UK

Oxford Circus Incident Sees Mail Online Slammed For Using 10-Day-Old Tweet

'Talk about unhelpfully spreading rumours.'

24/11/2017 19:13 GMT | Updated 25/11/2017 13:50 GMT
DANIEL LEAL-OLIVAS via Getty Images
Armed police on Oxford Street after people reported hearing gunshots

The Mail Online has been slammed for “spreading panic” after circulating a 10-day-old tweet while an incident unfolded near Oxford Circus.

Oxford Circus Tube station was evacuated amidst chaotic scenes Friday evening after police were alerted to “a number of reports of shots fired”.

But after further investigation police issued a statement saying that “to date police have not located any trace of any suspects, evidence of shots fired or causalities”.

The incident was then declared over just after 6pm after a little more than an hour.

However, the Mail had earlier tweeted a story which claimed to contain a report of “lorry ploughs into pedestrians”.

In the story it featured a quote from a Dan Smallbone.

It read: 

However, that it was a tweet from ten days previously. 

Social media users blamed Mail Online, one of the world’s biggest news websites, for only adding to the mass panic and confusion.

Even after this, the Mail seemed to see no irony in criticising pop star Olly Murs for his panicked tweets:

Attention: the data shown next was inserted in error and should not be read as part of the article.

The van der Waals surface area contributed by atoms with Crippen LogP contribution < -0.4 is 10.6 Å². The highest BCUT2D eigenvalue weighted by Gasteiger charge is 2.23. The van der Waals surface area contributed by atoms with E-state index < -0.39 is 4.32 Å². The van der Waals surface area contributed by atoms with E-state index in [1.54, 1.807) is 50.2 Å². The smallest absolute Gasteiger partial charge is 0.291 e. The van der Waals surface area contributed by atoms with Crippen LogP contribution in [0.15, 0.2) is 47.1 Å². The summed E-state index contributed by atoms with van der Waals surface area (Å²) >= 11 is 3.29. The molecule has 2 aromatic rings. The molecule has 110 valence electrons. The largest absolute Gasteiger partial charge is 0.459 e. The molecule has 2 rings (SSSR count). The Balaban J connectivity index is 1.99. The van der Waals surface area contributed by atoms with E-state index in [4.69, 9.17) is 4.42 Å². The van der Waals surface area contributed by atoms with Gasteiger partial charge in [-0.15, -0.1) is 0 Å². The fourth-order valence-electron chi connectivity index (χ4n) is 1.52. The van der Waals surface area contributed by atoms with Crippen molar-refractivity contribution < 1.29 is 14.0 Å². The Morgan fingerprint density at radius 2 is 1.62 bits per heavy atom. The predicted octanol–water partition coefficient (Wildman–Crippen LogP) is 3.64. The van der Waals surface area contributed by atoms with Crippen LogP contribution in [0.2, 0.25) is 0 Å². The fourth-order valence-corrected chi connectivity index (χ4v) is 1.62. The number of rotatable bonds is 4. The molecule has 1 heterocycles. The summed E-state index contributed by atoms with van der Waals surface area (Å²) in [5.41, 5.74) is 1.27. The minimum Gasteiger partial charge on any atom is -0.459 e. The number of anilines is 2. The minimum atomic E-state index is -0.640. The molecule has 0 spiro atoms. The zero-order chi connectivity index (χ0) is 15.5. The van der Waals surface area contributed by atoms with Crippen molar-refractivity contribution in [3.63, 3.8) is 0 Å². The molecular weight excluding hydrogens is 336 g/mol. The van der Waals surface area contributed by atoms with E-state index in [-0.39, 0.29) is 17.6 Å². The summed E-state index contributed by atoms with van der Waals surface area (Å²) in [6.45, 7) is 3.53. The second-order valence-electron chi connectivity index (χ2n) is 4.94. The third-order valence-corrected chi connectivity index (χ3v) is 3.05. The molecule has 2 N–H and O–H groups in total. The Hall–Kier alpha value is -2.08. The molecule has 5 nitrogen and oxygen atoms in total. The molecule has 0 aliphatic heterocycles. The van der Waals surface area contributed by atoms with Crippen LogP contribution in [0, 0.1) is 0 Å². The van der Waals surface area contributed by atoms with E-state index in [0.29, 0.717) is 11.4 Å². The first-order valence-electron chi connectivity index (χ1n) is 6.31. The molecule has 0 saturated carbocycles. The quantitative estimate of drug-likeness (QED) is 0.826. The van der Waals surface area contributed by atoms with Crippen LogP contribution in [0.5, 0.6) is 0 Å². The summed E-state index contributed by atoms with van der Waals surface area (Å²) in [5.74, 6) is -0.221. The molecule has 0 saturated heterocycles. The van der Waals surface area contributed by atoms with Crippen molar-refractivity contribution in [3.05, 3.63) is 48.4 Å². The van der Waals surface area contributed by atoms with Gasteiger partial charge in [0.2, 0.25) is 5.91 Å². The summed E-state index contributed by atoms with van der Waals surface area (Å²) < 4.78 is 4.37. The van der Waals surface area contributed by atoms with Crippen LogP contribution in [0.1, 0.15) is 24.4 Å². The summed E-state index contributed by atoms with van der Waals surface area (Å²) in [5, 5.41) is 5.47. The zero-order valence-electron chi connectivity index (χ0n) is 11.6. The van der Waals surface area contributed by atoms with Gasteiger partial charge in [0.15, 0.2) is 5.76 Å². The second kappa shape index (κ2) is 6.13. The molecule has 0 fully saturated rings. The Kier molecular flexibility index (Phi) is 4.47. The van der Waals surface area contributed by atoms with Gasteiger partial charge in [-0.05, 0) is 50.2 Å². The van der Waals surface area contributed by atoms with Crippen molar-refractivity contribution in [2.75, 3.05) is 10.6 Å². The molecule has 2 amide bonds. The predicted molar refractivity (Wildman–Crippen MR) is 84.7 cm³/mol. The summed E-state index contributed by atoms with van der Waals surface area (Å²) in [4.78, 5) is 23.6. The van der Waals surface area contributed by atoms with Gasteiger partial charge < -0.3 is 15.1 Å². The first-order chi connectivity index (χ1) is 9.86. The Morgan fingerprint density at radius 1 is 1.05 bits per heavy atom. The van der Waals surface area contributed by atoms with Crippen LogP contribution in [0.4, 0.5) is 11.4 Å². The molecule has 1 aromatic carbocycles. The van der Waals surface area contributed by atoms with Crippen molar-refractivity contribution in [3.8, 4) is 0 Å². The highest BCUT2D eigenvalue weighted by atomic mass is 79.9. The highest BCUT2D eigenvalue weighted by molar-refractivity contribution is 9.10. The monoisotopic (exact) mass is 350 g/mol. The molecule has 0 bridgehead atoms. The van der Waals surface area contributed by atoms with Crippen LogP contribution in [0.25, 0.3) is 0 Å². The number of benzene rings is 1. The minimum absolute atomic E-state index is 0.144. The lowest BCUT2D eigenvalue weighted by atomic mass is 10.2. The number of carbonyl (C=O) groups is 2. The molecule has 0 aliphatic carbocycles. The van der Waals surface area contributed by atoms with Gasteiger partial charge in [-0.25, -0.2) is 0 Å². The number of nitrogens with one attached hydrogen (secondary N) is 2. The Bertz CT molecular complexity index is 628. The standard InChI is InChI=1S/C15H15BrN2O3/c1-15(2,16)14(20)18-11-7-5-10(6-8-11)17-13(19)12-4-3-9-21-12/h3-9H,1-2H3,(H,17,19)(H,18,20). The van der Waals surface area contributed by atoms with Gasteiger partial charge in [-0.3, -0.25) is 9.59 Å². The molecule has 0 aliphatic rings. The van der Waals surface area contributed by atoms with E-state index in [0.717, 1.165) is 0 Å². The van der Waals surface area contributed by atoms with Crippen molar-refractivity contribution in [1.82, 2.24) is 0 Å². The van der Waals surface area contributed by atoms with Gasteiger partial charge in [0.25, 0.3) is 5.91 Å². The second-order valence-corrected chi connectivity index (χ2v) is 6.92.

Police, including armed officers, responded to the incident “as if [it was] terrorist related”.

Mail Online later issued an apology. The statement read:

As in any major incident these days, social media was awash with confused reports from Oxford Circus tonight, many of which turned out to be inaccurate.

It is the job of the mainstream media to strike a balance between reflecting what is being reported from the scene without spreading false facts.

And, despite the fast-moving situation, reporting this particular information that was not in line with the mass of eye-witness reports was a grave error.

The failure was swiftly spotted internally and the story containing the inaccurate information was only live for exactly seven minutes.

Nevertheless MailOnline deeply regrets that it was ever published at all, however briefly, and has instituted an urgent inquiry to establish exactly how it happened.